Working with Rescued Horses and Their Owners

Veterinarians experienced in rescue cases offer tips for these challenging situations.
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Veterinarians experienced in rescue cases offer tips for these challenging situations.

The majority of veterinary practices serve a broad range of clientele, varying from recreational riders to competitive equestrians of all levels and disciplines. The goal is to deliver routine care that keeps the horses sound and healthy, regardless of each individual animal’s “job.”

While this might be the case for the majority of horses under your care, it’s more than likely that your assistance will be requested to nurse or nurture a rescued horse back to health.

Rescued horses come from diverse environments where they have encountered neglect, starvation and/or abuse, with many possible stages in between. Because rescued horses have such different backgrounds, veterinarians have to be prepared to provide guidance to owners, prevent the spread of disease, address immediate medical needs, determine who is financially responsible and provide evidence as necessary in legal cases.

starved thin skinny horse

Rescued horses come from diverse environments where they have encountered neglect, starvation and/or abuse, with many possible stages in between.

To help vets better work with rescued horses and their owners, Nicole Eller, DVM, a Minnesota-based field veterinarian for the ASPCA, and Julia H. Wilson, DVM, DACVIM, owner of Turner Wilson Equine Consulting and president of Equitarian Initiative, offer their expertise.

Pre-Visit Interview

Before arriving for the first visit, ask what background information is available on the horse and find out how the owner or rescue group acquired the horse. Was it purchased from a livestock auction? Was it first adopted through the Bureau of Land Management (BLM)? Was it abandoned or abused?

Rescued horses might be feral, fearful, defensive or even aggressive. Knowing about the environment from which the horse came can provide perspective on how easy or difficult the horse might be to work with. In many cases, rescued horses have not been handled, or they have not been handled well.

“I have dealt with horses who were handled so poorly that they would come at you striking and biting in an attempt to protect themselves,” said Eller.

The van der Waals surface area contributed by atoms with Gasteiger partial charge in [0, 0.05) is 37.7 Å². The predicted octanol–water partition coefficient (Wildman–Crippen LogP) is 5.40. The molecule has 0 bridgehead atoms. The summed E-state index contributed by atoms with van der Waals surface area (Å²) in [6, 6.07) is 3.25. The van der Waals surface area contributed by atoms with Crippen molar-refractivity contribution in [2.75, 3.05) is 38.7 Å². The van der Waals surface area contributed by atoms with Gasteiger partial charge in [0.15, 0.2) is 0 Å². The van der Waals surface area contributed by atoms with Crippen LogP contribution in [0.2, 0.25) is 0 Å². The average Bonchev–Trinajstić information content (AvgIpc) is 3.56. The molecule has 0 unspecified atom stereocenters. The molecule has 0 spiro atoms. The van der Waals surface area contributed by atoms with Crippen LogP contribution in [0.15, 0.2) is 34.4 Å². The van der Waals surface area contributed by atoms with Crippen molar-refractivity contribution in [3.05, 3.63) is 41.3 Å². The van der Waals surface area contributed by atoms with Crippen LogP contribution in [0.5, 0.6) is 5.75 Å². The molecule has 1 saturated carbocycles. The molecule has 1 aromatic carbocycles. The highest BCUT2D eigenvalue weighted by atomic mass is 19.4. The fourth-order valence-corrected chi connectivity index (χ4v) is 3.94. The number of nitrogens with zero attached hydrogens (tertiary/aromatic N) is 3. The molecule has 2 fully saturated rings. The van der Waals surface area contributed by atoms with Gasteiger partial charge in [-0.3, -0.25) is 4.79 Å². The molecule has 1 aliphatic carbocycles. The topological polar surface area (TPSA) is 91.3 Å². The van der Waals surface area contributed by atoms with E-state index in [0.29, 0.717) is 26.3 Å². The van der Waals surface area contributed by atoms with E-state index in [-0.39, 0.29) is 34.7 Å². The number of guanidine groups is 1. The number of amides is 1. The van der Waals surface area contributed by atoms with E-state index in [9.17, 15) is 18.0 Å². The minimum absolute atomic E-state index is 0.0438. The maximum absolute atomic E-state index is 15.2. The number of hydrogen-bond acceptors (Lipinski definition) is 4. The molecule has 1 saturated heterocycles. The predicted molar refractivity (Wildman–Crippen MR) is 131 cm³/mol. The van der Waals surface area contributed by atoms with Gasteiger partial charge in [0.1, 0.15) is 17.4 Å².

Use the information collected in a pre-visit interview to determine whether additional assistance is needed. Request that the owner or rescue organization provide another skilled handler or two if the horse is difficult to catch or handle.

Scheduling extra time for the first visit benefits the horse and owner. “Planning more time for the appointment promotes patient handling and provides for important discussions with the owner,” Wilson said.

Also, ask about the facilities available in which to handle the horse. “A sturdy stall is good,” Eller advised. Often she leaves a halter and lead on the horse, but she first checks to confirm that the stall is free of hazards. A broom handle or similar object comes in handy for reaching the lead rope and catching a hard-to-handle horse.

Prior Medical Care

“Ask the new owner to gather as much prior history as possible and any medical records that might be available from the rescue or organization that previously had the horse,” Wilson advised. Access to prior medical care offers insight into injuries or treatments that might prove useful in caring for the horse.

Before the horse arrives on the property, encourage the owner or rescue group to ensure that the horse has a recent negative Coggins. “Then, upon arrival, the horse should be quarantined for a minimum of two weeks and good biosecurity measures should be used,” Eller said.

As soon as the horse arrives, a veterinary visit should be scheduled to address immediate health issues and to establish a plan for routine care, such as vaccination and deworming.

During the first visit, Eller suggested starting with a body condition score (BCS). This will determine which issues should be treated first. Depending on the BCS, it might mean that the horse needs dental work before other preventative care can be provided. In other situations, it might mean delaying a procedure such as castration or spacing out vaccinations to give the animal time to gain weight and improve its overall health.

If the horse has to be sedated for an exam or a procedure, it’s a good time to bring in a farrier. “It can be advantageous to have the farrier work on the hooves while the horse is sedated,” Wilson said.

A good physical exam can also reveal underlying conditions. “The reproductive status should be checked during an exam. Even the thinnest mares can be pregnant,” Wilson stressed.

Rescued horses are commonly afflicted with ectoparasites and endoparasites. “Deworming can be a challenge in these horses; base your decisions on fecal egg counts (FEC) and clinical judgment,” Eller said. “Diagnostically, I always recommend FEC and baseline bloodwork.”

The initial visit is an ideal time to discuss a feeding schedule and long-term prognosis with the horse owner.

“Be sure to have a discussion about feeding an emaciated horse and about re-feeding syndrome, especially if the horse is extremely debilitated,” she added. “Don’t be afraid to address quality-of-life issues, if warranted.”

The first visit might also be an opportunity to recommend a companion animal to correct behavior issues and reduce anxiety. “A friendly horse, donkey or goat can help minimize the social stress of the situation,” Wilson said.